New Hampshire loves our 603 area code, even though area codes mean less and less in this cellphone-number-portability world, and for 30 years we’ve been freaking out about reports that we’re going to “run out of numbers” and will need a second area code.

This seems weird because In theory an area code can include 7.7 million different seven-digit phone numbers, even after skipping combinations that aren’t allowed such as exchanges starting with zero, which is far more than we need. But phone numbers are allocated in a very inefficient manner because of how the telephone switching network was constructed in the pre-digital era. Overcoming those inefficiencies explains why New Hampshire has been told several times since 1990 that 603 was getting full, only to be told later on that there was room for more numbers after all.

Last fall Gov. Sununu, who as a good politician knows a popular stand when he sees one, issued an executive order telling state regulators to “investigate durable strategies … for lengthening the useful life of the 603 Area Code.” That’s popular but not necessarily effective: phone numbers are overseen by the Federal Communications Commission, not individual states. We might be able to block a high-voltage transmission line (Northern Pass, we hardly knew ye) but we couldn’t block a new area code.

Still, we’re trying. As WMUR reports (here), a hearing was held Tuesday on a bill telling the state to do everything it can to extend the life of 603. That includes “things like doing a full inventory of all the phone numbers in the state and making sure blocks of numbers that are not being used are made available again,” which are useful and intelligent actions that could help.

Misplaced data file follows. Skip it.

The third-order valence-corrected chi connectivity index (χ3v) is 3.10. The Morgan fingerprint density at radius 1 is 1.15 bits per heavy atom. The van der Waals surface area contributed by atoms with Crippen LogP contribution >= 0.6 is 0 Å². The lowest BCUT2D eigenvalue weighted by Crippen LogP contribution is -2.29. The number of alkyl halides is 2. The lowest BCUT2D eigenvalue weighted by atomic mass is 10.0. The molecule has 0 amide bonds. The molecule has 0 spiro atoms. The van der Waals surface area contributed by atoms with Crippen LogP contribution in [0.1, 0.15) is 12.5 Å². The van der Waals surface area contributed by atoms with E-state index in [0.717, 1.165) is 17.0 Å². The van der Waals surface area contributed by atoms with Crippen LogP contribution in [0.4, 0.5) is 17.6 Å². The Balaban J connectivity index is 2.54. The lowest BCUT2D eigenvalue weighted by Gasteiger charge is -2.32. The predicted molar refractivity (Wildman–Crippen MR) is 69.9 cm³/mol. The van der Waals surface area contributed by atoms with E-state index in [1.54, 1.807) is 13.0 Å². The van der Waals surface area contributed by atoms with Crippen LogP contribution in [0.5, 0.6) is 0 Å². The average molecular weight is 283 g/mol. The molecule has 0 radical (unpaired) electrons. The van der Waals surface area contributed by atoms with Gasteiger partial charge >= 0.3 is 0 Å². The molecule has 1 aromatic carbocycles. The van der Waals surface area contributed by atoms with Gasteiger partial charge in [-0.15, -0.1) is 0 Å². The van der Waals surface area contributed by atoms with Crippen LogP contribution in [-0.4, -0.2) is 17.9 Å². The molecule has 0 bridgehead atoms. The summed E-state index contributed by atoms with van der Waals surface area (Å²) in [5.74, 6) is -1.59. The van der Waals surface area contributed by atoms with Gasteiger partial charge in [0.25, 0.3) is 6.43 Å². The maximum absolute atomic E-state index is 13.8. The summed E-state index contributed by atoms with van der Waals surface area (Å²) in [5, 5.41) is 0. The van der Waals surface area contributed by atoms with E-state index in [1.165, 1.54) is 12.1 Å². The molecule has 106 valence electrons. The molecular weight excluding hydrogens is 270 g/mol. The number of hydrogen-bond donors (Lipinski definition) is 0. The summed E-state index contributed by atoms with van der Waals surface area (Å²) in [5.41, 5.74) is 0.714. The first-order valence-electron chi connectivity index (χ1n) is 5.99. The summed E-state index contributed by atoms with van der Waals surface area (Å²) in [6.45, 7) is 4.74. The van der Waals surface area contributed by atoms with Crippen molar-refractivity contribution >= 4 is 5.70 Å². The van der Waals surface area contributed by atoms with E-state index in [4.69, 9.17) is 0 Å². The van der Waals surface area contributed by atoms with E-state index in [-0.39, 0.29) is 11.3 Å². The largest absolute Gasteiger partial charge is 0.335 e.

Area codes were created as part of the North American Numbering Plan in 1947 to standardize phone systems and allow interconnection while keeping phone numbers unique. Its rules determine how carriers dole out phone numbers in geographic areas covered by phone exchanges, which are the first three digits of a seven-digit phone number.

The original switched-network design of the telephone system meant that each exchange has 10,000 potential phone numbers, corresponding to the final four digits of the phone number, from 0000 to 9999. The problem is that technology required the 10,000 numbers to be handed out as a big block, even if there weren’t enough customers in the service area to need them, meaning many numbers are unused.

In recent years the system has been improved so that all 10,000 don’t have to be handed out at once, but we’re still not able to hand out numbers one at a time. New Hampshire is one of several states that has asked the Federal Communications Commission to allow far more efficient assigning of phone numbers.

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